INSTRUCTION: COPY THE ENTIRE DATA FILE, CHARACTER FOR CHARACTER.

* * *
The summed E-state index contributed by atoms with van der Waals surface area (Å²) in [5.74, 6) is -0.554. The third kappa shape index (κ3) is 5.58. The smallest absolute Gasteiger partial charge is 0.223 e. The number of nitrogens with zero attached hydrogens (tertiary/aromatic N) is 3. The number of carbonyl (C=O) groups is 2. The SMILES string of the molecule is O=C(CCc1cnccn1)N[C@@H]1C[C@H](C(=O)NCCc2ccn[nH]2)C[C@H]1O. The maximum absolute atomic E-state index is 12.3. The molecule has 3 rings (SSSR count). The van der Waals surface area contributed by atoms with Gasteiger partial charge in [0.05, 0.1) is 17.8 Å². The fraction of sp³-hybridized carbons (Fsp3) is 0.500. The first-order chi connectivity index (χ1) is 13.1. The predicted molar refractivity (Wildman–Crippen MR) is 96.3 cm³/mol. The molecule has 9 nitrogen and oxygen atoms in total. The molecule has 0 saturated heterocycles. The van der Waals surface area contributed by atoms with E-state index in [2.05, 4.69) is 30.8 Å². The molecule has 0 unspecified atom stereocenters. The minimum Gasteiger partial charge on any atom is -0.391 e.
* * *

The summed E-state index contributed by atoms with van der Waals surface area (Å²) in [5.74, 6) is -0.554. The third kappa shape index (κ3) is 5.58. The smallest absolute Gasteiger partial charge is 0.223 e. The number of nitrogens with zero attached hydrogens (tertiary/aromatic N) is 3. The number of carbonyl (C=O) groups is 2. The SMILES string of the molecule is O=C(CCc1cnccn1)N[C@@H]1C[C@H](C(=O)NCCc2ccn[nH]2)C[C@H]1O. The maximum absolute atomic E-state index is 12.3. The molecule has 3 rings (SSSR count). The van der Waals surface area contributed by atoms with Gasteiger partial charge in [0.05, 0.1) is 17.8 Å². The fraction of sp³-hybridized carbons (Fsp3) is 0.500. The first-order chi connectivity index (χ1) is 13.1. The predicted molar refractivity (Wildman–Crippen MR) is 96.3 cm³/mol. The molecule has 9 nitrogen and oxygen atoms in total. The molecule has 0 saturated heterocycles. The van der Waals surface area contributed by atoms with E-state index in [2.05, 4.69) is 30.8 Å². The molecule has 0 unspecified atom stereocenters. The minimum Gasteiger partial charge on any atom is -0.391 e.